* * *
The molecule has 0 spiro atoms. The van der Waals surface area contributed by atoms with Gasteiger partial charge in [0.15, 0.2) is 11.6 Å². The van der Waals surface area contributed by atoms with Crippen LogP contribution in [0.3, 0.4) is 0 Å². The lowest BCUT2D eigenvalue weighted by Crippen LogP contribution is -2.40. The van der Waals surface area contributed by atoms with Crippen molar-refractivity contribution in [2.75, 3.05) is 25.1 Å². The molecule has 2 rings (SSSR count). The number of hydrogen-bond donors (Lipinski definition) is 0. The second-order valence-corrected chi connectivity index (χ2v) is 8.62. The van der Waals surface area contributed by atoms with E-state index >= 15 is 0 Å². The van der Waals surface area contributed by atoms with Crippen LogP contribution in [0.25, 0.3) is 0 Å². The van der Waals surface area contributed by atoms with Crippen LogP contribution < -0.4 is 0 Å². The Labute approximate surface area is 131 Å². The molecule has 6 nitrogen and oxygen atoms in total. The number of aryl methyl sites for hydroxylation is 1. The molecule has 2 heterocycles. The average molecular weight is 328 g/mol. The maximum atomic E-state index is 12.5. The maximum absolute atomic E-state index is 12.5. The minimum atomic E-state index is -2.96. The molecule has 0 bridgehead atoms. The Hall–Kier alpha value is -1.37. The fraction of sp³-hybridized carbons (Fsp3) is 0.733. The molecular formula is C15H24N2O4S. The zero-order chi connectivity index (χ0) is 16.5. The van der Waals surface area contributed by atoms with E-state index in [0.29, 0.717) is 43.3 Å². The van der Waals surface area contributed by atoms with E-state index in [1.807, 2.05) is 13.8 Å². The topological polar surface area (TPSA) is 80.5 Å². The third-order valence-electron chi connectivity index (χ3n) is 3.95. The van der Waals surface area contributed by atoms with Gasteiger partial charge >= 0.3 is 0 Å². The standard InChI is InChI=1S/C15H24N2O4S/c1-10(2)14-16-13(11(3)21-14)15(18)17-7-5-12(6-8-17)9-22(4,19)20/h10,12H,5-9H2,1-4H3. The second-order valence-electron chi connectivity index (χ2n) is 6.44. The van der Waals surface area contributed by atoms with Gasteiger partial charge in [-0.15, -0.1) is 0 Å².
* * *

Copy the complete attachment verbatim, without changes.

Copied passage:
The molecule has 0 spiro atoms. The van der Waals surface area contributed by atoms with Gasteiger partial charge in [0.15, 0.2) is 11.6 Å². The van der Waals surface area contributed by atoms with Crippen LogP contribution in [0.3, 0.4) is 0 Å². The lowest BCUT2D eigenvalue weighted by Crippen LogP contribution is -2.40. The van der Waals surface area contributed by atoms with Crippen molar-refractivity contribution in [2.75, 3.05) is 25.1 Å². The molecule has 2 rings (SSSR count). The number of hydrogen-bond donors (Lipinski definition) is 0. The second-order valence-corrected chi connectivity index (χ2v) is 8.62. The van der Waals surface area contributed by atoms with E-state index >= 15 is 0 Å². The van der Waals surface area contributed by atoms with Crippen LogP contribution in [0.25, 0.3) is 0 Å². The van der Waals surface area contributed by atoms with Crippen LogP contribution < -0.4 is 0 Å². The Labute approximate surface area is 131 Å². The molecule has 6 nitrogen and oxygen atoms in total. The number of aryl methyl sites for hydroxylation is 1. The molecule has 2 heterocycles. The average molecular weight is 328 g/mol. The maximum atomic E-state index is 12.5. The maximum absolute atomic E-state index is 12.5. The minimum atomic E-state index is -2.96. The molecule has 0 bridgehead atoms. The Hall–Kier alpha value is -1.37. The fraction of sp³-hybridized carbons (Fsp3) is 0.733. The molecular formula is C15H24N2O4S. The zero-order chi connectivity index (χ0) is 16.5. The van der Waals surface area contributed by atoms with E-state index in [0.29, 0.717) is 43.3 Å². The van der Waals surface area contributed by atoms with E-state index in [1.807, 2.05) is 13.8 Å². The topological polar surface area (TPSA) is 80.5 Å². The third-order valence-electron chi connectivity index (χ3n) is 3.95. The van der Waals surface area contributed by atoms with Gasteiger partial charge >= 0.3 is 0 Å². The standard InChI is InChI=1S/C15H24N2O4S/c1-10(2)14-16-13(11(3)21-14)15(18)17-7-5-12(6-8-17)9-22(4,19)20/h10,12H,5-9H2,1-4H3. The second-order valence-electron chi connectivity index (χ2n) is 6.44. The van der Waals surface area contributed by atoms with Gasteiger partial charge in [-0.15, -0.1) is 0 Å².